Happy Mother’s Day from Alaska’s wildlifeBack To Blog
We are sending all the moms out there lots of love on their special day! Celebrate Mother’s Day with our roundup of adorable Alaska (wildlife) moms and babies.
Can you name this animal? This one can be tough to identify without the antlers – we bet you’d be able to tell if dad was in the frame! If you guessed elk, you’re correct! Elk calves are born in May or June when food is most abundant. Elk moms separate from the herd to give birth and once baby comes they spend about two weeks together before rejoining the rest of the herd. Ever wonder what those cute white dots on baby’s back are? It’s a form of camouflage known as protective coloration.
Did you know? Elk are not native to Alaska and were actually brought to the territory in 1928.
Photo Credit: Denali National Park & Preserve/Katherine Belcher
Alaska is home to some of the largest moose in North America, ranging from 800 to 1,600 pounds at maturity. But newborn calves are born weighing between 28 to 35 pounds. Cows are notorious for aggressively defending their calves, so like with all animals in Alaska, it’s best to view this pair from a distance. Calves will generally stay with their mother until they reach a year old.
Photo Credit: Robert G. White Large Animal Research Station
The history of reindeer in Alaska is another unconventional story. The over-hunting of whales and other mammals left Indigenous Alaskans without some of their major food sources. As a solution, the first reindeer were purchased from Siberia and introduced in Alaska in the late 1800s. The population and subsequent herds brought a new industry and food source to Alaskans. There are still professional reindeer herders across Alaska today. There are also many facilities and rescues that are committed to preserving these animals which means there are plenty of cute baby pictures to go around!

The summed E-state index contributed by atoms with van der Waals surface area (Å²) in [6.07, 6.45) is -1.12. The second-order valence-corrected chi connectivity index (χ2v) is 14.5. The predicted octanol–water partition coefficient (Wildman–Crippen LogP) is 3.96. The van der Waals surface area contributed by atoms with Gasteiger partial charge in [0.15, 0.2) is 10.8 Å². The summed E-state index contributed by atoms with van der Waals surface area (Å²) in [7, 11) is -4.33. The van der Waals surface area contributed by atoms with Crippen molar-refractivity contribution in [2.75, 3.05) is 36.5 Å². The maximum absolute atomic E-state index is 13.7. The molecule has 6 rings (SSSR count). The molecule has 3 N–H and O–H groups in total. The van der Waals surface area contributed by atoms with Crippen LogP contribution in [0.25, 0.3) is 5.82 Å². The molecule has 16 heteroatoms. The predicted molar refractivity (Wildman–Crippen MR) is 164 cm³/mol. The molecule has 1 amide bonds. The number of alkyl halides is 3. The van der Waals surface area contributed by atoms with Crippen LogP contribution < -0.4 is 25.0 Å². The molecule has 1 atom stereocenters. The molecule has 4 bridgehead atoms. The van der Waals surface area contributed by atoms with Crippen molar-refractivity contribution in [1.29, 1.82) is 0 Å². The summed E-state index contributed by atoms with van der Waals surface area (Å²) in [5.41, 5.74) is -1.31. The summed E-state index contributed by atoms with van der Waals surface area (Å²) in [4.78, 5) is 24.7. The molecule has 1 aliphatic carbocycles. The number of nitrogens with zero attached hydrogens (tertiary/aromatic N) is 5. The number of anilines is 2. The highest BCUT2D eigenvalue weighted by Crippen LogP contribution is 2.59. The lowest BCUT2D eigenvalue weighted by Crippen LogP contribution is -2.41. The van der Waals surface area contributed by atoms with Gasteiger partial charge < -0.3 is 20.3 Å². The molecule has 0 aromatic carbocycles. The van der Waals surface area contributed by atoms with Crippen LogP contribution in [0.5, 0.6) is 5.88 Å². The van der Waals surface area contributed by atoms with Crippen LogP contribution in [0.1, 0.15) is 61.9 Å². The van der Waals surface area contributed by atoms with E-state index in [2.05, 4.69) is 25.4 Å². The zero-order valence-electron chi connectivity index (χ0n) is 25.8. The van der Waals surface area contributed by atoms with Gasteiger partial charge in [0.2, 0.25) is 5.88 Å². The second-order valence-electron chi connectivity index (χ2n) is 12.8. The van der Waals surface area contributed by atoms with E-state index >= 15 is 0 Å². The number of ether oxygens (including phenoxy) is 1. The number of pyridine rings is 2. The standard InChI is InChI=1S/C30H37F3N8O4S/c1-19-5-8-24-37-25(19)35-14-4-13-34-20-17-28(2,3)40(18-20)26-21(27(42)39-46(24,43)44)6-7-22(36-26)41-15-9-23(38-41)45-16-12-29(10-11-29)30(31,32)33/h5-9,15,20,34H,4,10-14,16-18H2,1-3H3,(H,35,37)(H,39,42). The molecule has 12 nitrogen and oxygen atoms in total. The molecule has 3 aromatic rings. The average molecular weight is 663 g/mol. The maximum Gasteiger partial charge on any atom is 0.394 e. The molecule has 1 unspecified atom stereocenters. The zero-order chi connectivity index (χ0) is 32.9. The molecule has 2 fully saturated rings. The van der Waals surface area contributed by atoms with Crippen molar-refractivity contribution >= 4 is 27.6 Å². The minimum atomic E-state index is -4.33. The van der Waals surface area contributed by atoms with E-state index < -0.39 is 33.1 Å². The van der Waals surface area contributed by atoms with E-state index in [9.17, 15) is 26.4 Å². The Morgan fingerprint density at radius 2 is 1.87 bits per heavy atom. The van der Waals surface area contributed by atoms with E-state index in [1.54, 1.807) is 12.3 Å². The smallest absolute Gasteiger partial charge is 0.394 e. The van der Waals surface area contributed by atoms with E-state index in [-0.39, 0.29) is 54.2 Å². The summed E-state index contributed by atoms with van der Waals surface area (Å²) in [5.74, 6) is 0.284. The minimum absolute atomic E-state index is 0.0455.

Fun fact: Both male and female reindeer grow and shed their antlers every year.
Photo Credit: The Musk Ox Farm
This baby musk ox is stealing the spotlight from mom! These short, stocky animals are actually native to Alaska but were locally extinct by the 1920s. In 1930, 34 musk oxen captured in Greenland were moved to Alaska to reestablish the breed. All musk oxen in Alaska today are descended from the original 34.
Musk oxen are actually members of the goat family and not at all related to oxen.
There’s nothing quite like a mama bear’s fierce love for her cubs. Unlike other large mammals, brown bear cubs are born extremely small and generally in twos. They usually weigh in around one pound each. Even more remarkable? Brown bears often give birth during their hibernation period and nurse their cubs until springtime when hibernation ends. Cubs remain with their mothers, learning and growing until they’re about age 2.5.
We hope your Mother’s Day is just as special as you are!